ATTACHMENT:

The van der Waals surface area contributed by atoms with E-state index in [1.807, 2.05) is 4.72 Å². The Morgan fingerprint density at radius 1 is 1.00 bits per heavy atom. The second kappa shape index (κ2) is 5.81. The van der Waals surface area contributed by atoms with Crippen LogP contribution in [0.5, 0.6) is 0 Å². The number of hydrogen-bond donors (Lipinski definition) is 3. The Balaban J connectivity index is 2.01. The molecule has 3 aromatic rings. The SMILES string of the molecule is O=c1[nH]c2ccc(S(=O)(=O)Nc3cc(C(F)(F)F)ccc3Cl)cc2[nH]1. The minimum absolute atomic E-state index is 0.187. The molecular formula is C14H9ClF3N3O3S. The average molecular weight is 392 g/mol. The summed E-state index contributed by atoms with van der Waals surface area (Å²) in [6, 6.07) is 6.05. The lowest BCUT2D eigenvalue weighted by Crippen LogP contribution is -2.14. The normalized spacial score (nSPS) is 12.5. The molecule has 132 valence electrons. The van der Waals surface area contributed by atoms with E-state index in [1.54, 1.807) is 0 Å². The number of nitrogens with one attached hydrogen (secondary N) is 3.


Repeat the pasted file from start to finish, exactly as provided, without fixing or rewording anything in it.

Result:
The van der Waals surface area contributed by atoms with E-state index in [1.807, 2.05) is 4.72 Å². The Morgan fingerprint density at radius 1 is 1.00 bits per heavy atom. The second kappa shape index (κ2) is 5.81. The van der Waals surface area contributed by atoms with Crippen LogP contribution in [0.5, 0.6) is 0 Å². The number of hydrogen-bond donors (Lipinski definition) is 3. The Balaban J connectivity index is 2.01. The molecule has 3 aromatic rings. The SMILES string of the molecule is O=c1[nH]c2ccc(S(=O)(=O)Nc3cc(C(F)(F)F)ccc3Cl)cc2[nH]1. The minimum absolute atomic E-state index is 0.187. The molecular formula is C14H9ClF3N3O3S. The average molecular weight is 392 g/mol. The summed E-state index contributed by atoms with van der Waals surface area (Å²) in [6, 6.07) is 6.05. The lowest BCUT2D eigenvalue weighted by Crippen LogP contribution is -2.14. The normalized spacial score (nSPS) is 12.5. The molecule has 132 valence electrons. The van der Waals surface area contributed by atoms with E-state index in [1.54, 1.807) is 0 Å². The number of nitrogens with one attached hydrogen (secondary N) is 3.